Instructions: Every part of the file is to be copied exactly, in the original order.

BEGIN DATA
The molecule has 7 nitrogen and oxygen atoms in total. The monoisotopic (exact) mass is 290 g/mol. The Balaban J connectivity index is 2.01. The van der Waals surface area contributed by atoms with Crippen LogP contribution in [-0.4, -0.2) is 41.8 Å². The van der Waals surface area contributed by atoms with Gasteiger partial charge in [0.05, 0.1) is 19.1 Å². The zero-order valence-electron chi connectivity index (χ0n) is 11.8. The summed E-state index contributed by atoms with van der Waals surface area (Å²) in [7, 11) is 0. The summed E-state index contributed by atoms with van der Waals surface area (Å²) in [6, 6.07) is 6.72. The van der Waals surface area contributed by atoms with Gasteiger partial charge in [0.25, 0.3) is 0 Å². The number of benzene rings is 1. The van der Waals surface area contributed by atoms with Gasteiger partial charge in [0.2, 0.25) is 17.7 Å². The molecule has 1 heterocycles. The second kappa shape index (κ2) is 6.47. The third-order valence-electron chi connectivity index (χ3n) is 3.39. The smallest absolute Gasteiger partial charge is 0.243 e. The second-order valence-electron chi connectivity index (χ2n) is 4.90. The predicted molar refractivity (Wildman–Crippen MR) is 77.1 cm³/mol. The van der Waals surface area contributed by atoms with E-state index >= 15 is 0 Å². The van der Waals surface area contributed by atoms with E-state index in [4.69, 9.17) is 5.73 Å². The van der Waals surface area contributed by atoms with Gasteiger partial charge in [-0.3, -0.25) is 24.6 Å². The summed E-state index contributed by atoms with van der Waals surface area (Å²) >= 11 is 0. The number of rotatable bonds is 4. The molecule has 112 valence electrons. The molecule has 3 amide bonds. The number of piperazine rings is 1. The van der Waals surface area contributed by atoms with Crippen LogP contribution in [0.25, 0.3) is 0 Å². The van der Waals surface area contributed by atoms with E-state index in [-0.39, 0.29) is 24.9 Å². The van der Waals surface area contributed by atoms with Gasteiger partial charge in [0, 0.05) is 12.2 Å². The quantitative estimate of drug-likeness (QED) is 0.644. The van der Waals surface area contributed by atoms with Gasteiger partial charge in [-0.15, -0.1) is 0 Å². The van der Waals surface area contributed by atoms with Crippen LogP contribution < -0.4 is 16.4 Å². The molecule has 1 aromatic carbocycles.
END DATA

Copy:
The molecule has 7 nitrogen and oxygen atoms in total. The monoisotopic (exact) mass is 290 g/mol. The Balaban J connectivity index is 2.01. The van der Waals surface area contributed by atoms with Crippen LogP contribution in [-0.4, -0.2) is 41.8 Å². The van der Waals surface area contributed by atoms with Gasteiger partial charge in [0.05, 0.1) is 19.1 Å². The zero-order valence-electron chi connectivity index (χ0n) is 11.8. The summed E-state index contributed by atoms with van der Waals surface area (Å²) in [7, 11) is 0. The summed E-state index contributed by atoms with van der Waals surface area (Å²) in [6, 6.07) is 6.72. The van der Waals surface area contributed by atoms with Gasteiger partial charge in [0.25, 0.3) is 0 Å². The number of benzene rings is 1. The van der Waals surface area contributed by atoms with Gasteiger partial charge in [0.2, 0.25) is 17.7 Å². The molecule has 1 heterocycles. The second kappa shape index (κ2) is 6.47. The third-order valence-electron chi connectivity index (χ3n) is 3.39. The smallest absolute Gasteiger partial charge is 0.243 e. The second-order valence-electron chi connectivity index (χ2n) is 4.90. The predicted molar refractivity (Wildman–Crippen MR) is 77.1 cm³/mol. The van der Waals surface area contributed by atoms with E-state index >= 15 is 0 Å². The van der Waals surface area contributed by atoms with E-state index in [4.69, 9.17) is 5.73 Å². The van der Waals surface area contributed by atoms with Gasteiger partial charge in [-0.3, -0.25) is 24.6 Å². The summed E-state index contributed by atoms with van der Waals surface area (Å²) >= 11 is 0. The number of rotatable bonds is 4. The molecule has 112 valence electrons. The molecule has 3 amide bonds. The number of piperazine rings is 1. The van der Waals surface area contributed by atoms with Crippen LogP contribution in [0.25, 0.3) is 0 Å². The van der Waals surface area contributed by atoms with E-state index in [-0.39, 0.29) is 24.9 Å². The van der Waals surface area contributed by atoms with Gasteiger partial charge in [0, 0.05) is 12.2 Å². The quantitative estimate of drug-likeness (QED) is 0.644. The van der Waals surface area contributed by atoms with Gasteiger partial charge in [-0.15, -0.1) is 0 Å². The van der Waals surface area contributed by atoms with Crippen LogP contribution < -0.4 is 16.4 Å². The molecule has 1 aromatic carbocycles.